• Linoleic acid has 2 double bonds starting on carbons 9 and 12 so its systematic name is octadec-9,12-dienoic acid and the shorthand formula is 18, 2(9,12)

  • The presence of double bonds means that unsaturated fatty acids can have cis and trans isomers
  • Note that trans fatty acids are less kinked than cis fatty acids
  • The presence of trans fatty acids in the diet raises the level of LDL (‘bad’) cholesterol and reduces the level of HDL (‘good’) cholesterol. This increases the risk of coronary heart disease and strokes

3.       Biodiesel

  • Biodiesel consists of the esters of fatty acids
  • Biodiesel can be made from cooking oil. The oil is mixed with methanol and potassium hydroxide is added as a catalyst
  • The use of biodiesel is increasing because of reduced greenhouse gas emissions, deforestation and pollution compared with petro-diesel (made from crude oil)

Titration calculations

Titration calculations

  • Work out the moles of acid and base at the start
  • Work out the excess moles of acid or base (the rest will be neutralised)
  • Work out the new [H+] or new [OH-] and then the pH

Calculate the pH of the solution formed when 20 cm3 of 0.10 mol dm-3 HCl is added to 30 cm-3 of 0.04 mol dm-3 NaOH

Moles HCl                = 0.10 x 20/1000
                              = 0.0020 mol
Moles NaOH            = 0.04 x 30/1000
                              = 0.0012 mol
Excess HCl               = 0.0020 – 0.0012
                              = 0.0008 mol
Total volume           = 50 cm3
New [H+]                = moles/volume
                              = 0.0008/(50/1000)
                              = 0.016 mol dm-3
pH                          = -log(0.016)
                              = 1.80

4)      Buffer solutions

  • A buffer solution minimises pH changes on addition of an acid or base
  • Buffer solutions are important for controlling pH in blood (so that enzymes are not denatured) and shampoos (so that eyes do not sting and skin is not damaged)

a)   Acidic buffers

  • An acidic buffer consists of a weak acid and the salt of a weak acid (e.g. ethanoic acid & sodium ethanoate)
  • For ethanoic acid/sodium ethanoate, the following equilibrium exists:

CH3COOH(aq) ¾ CH3COO-(aq) + H+(aq)

  • If a small amount of acid is added, equilibrium will shift to the left to remove the added H+. The following reaction occurs: CH3COO- + H+ ® CH3COOH
  • If a small amount of base is added, the OH- will react with H+ to form water. The equilibrium will shift to the right to replace the H+ that has been removed. The following reaction occurs: CH3COOH ® CH3COO- + H+

b)   Calculating the pH of a buffer solution

  • The pH of an acidic buffer can be calculated using the Ka expression for the weak acid e.g. for ethanoic acid/sodium ethanoate:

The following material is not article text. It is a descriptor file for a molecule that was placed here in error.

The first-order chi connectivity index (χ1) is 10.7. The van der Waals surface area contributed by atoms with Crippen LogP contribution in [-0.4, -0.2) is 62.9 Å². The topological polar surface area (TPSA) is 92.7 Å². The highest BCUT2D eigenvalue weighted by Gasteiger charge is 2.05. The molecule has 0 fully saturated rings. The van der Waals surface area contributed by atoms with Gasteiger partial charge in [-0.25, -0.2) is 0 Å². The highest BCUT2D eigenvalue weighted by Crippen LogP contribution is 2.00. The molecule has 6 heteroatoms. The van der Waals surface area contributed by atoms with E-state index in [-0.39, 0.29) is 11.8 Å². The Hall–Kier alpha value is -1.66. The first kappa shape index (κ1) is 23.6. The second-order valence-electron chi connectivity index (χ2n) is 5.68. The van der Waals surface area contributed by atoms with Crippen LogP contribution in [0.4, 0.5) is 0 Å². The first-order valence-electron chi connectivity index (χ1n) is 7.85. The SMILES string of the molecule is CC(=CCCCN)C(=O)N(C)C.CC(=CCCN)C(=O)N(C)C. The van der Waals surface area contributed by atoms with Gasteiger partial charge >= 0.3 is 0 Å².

Ka = [CH3COO-][H+]

      Rearranging gives:
                                          [H+] = Ka x      [CH3COOH]

Calculate the pH of a buffer solution containing equal volumes of 2.5 mol dm-3 HCOONa and 1.0 mol dm-3 HCOOH (Ka = 1.6 x 10-4 mol dm-3)

      [H+]      = Ka x [HCOOH]/[HCOONa]
                  = 1.6 x 10-4 x 1.0/2.5
                  = 6.4 x 10-5 mol dm-3
      pH        = 4.19

Source:           OCR June 2003 paper
  • The pH of a particular buffer depends on the value of Ka and the ratio of [CH3COOH] to [CH3COO-]

d)   pH of Blood

  • The pH of blood is kept in the range 7.35-7.45
  • This is achieved by dissolved carbon dioxide acting as a buffer solution
  • The relevant equations are:

CO2 + H2O ¾ H2CO3
H2CO3 ¾ HCO3- + H+

  • H2CO3 is carbonic acid. HCO3- is the hydrogencarbonate ion
  • If the blood pH is less than 7.35 (too acidic), more CO2 is breathed out. Both equilibria shift to the left to produce more CO2 and [H+] is reduced
  • If the blood pH is more than 7.45 (too alkaline), less CO2 is breathed out. Both equilibria shift to the right to remove CO2 and [H+] is increased

5)      Enthalpy of neutralisation

            H+(aq) + OH-(aq) ® H2O(l)

  • This is a calorimetry calculation e.g.


50 cm3 of 1.0 mol dm-3 hydrochloric acid was added to 50 cm3 of 1.0 mol dm-3 sodium hydroxide solution.   The temperature rose by 6.8°C.  Calculate the enthalpy of neutralisation for this reaction.  Assume that the density of the solution is 1.00 g cm-3, the specific heat capacity of the solution is 4.18 J g-1 K-1.

                  HCl + NaOH ® NaCl + H2O

m   = mass of solution = total of acid and alkali = 100g
q    = -mcDT/1000
      = -100 x 4.18 x 6.8/1000
      = -2.8424 kJ

n    = moles HCl = moles NaOH = 1.0 x 50/1000 = 0.05 mol

DH  = q/n
      = -2.8424/0.05
      = -56.8 kJ mol-1